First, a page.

I’m using NixOS since over a year for most of my server stuff and I’m loving it. One of the missing services was my email setup, originally deployed on Debian 10, later upgraded to Debian 11. I followed a setup guide and was quite happy, tweaking it over the years to my needs. Roughly, the software stack consists of Postfix as the MTA (“SMTP server”), Dovecot as the MDA (“IMAP server”) and rspamd including its requirement, redis, for spam protection and SPF/DKIM/DMARC verification as well as DKIM signing for outgoing mail. I avoided a webmail service to keep things simple and I already use standard mail clients across my personal devices anyway.

Originally, I started hosting email myself to have a bigger part of the mail transmission pipeline under my control, and to force valid encryption against MITM attacks. That’s my alternative to using PGP. Recently, I wanted to move at least the mail storage to my personal server at home, so that no old mails lurk around in some hosted server indefinitely. So I had actually two incentives to change my mail server setup:

  1. Make the server config documented by moving to NixOS
  2. Move stored mail to my personal server for better privacy

Unfortunately, hosting a mail server from home is difficult. Many ISPs don’t provide public IPv4 addresses to their customers by default, which is unfortunately still very important for email delivery. A lot of ISPs block port 25, needed for server-to-server connections, outright; not even receiving incoming mail is possible. Even some popular cloud hosting companies block port 25 by default, although you might have a better chance requesting unblocking than asking your ISP.

Mail server config

After looking for ways to build a relatively standard mail server config for NixOS, I settled with the nixos-mailserver project. The easy configuration for a usual mail server setup is just a joy. The basic config for my server is the following:

  imports = [
    (builtins.fetchTarball {
      url = "https://gitlab.com/simple-nixos-mailserver/nixos-mailserver/-/archive/${commit}/nixos-mailserver-${commit}.tar.gz";
      sha256 = "sha256:0h35al73p15z9v8zb6hi5nq987sfl5wp4rm5c8947nlzlnsjl61x";
  mailserver = {
    enable = true;
    enableImap = false;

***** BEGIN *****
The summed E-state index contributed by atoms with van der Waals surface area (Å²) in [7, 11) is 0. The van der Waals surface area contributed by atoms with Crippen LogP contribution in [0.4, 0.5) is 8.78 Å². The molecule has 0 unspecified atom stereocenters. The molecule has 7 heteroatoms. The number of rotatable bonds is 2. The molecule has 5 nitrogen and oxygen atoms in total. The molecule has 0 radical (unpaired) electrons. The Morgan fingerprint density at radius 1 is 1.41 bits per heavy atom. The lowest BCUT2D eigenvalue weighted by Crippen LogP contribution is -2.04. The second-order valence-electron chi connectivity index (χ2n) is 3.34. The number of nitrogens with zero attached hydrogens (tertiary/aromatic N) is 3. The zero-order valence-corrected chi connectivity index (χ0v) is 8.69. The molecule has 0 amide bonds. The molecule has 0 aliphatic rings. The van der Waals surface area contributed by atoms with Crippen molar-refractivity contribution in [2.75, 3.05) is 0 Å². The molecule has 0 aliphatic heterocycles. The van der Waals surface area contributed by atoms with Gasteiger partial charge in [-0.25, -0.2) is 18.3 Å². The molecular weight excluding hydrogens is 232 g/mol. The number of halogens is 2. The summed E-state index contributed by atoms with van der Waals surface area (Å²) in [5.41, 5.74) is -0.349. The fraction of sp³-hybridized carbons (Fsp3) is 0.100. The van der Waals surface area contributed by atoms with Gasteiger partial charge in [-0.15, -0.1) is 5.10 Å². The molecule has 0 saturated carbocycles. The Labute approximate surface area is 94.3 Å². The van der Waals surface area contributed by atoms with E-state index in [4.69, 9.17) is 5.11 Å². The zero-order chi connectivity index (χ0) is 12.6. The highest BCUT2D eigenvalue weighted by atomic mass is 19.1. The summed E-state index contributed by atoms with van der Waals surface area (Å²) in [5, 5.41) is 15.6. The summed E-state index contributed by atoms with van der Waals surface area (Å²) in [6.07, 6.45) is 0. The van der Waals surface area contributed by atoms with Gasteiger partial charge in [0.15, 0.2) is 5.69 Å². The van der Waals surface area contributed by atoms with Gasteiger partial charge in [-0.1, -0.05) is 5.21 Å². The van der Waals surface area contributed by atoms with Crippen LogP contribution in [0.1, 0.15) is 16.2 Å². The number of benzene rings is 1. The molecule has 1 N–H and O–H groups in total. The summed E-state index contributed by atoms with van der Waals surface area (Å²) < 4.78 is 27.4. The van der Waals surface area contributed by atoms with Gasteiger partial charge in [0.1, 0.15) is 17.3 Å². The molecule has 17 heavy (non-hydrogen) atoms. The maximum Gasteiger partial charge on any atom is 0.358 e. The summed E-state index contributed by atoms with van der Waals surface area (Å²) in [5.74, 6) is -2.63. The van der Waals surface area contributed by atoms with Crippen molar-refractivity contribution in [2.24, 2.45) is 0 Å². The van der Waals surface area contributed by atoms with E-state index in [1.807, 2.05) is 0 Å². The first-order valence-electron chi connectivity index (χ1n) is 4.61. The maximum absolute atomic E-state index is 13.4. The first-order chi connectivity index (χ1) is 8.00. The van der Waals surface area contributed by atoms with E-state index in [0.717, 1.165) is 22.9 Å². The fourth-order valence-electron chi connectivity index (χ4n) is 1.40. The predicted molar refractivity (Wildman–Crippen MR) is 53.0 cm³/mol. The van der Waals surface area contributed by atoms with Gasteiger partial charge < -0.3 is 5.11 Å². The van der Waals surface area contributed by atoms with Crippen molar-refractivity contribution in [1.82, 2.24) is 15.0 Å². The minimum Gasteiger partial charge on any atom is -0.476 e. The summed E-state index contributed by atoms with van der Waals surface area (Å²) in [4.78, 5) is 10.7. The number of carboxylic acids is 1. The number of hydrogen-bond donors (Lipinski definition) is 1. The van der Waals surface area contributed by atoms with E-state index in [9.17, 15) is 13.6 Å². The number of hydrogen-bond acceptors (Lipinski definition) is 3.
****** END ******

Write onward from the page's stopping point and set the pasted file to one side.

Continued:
enableImapSsl = true;
    enablePop3 = false;
    enablePop3Ssl = false;
    enableSubmission = false;
    enableSubmissionSsl = true;
    fqdn = "mail.mynacol.xyz";
    domains = [ "mynacol.xyz" ];
    certificateScheme = 3;
    dkimKeyBits = 3072;
    dmarcReporting.enable = false;
    loginAccounts = {
      "[user]@mynacol.xyz" = {
        hashedPasswordFile = "/var/lib/dovecot/passwords/[user]@mynacol.xyz";
        aliases = [
    mailDirectory = "/var/vmail";
    messageSizeLimit = 104857600; # 100 MB
    localDnsResolver = true;

But, of course, this deploys both the MTA (needing a public IP with unrestricted port 25 access) and MDA (having access to stored mails) on the same server. But I wanted to have the MDA (with the stored mails) on my private server at home!

Tunneling entire public IPs

My solution is to provide unrestricted public IP addresses to my server at home via some tunneling. E-Mail is not using TLS directly by default, so tunneling solutions using TLS SNI headers to forward traffic is not possible here. But also forwarding all traffic on port 25 is not enough, as mail servers not only reply to client requests, but also initiate connections on their own when sending mail to other mail servers. Those connections have to use the right IP addresses as defined by your SPF policy, and, again, need to be able to send to port 25, which is strictly blocked by my home ISP. Therefore, I settled with a solution providing a virtual network interface: WireGuard.

After some fiddling around, I’m able to “forward” public IPv4 and IPv6 addresses originally allocated to a vServer to my private server at home. I even managed to do that without NAT and other dirty tricks. The two important parts are to set the client IPs in WireGuard to the public IPs the server originally had (after removing them from the server), and to allow forwarding on the server side with some sysctl rules. This means you need multiple public IPs (can be IPv6) allocated to this vServer.

Server config:

  boot.kernel.sysctl = {
    "net.ipv4.conf.default.forwarding" = 1;
    "net.ipv4.conf.all.forwarding" = 1;
    "net.ipv4.conf.default.proxy_arp" = 1;
    "net.ipv4.conf.all.proxy_arp" = 1;
    "net.ipv6.conf.default.forwarding" = 1;
    "net.ipv6.conf.all.forwarding" = 1;
    "net.ipv6.conf.default.proxy_ndp" = 1;
    "net.ipv6.conf.all.proxy_ndp" = 1;

  networking.wireguard.interfaces = {
    wg0 = {
      # Just some private IPs
      ips = [ "" "fdfd:1234:fedc::1/128" ];
      listenPort = 51800;
      privateKeyFile = "/wg0.privkey";
      peers = [
          publicKey = "OV6Z2a2Q2Fgc2BOVAiGiPGzB5B9Ppzidm7qzTNVpKUc=";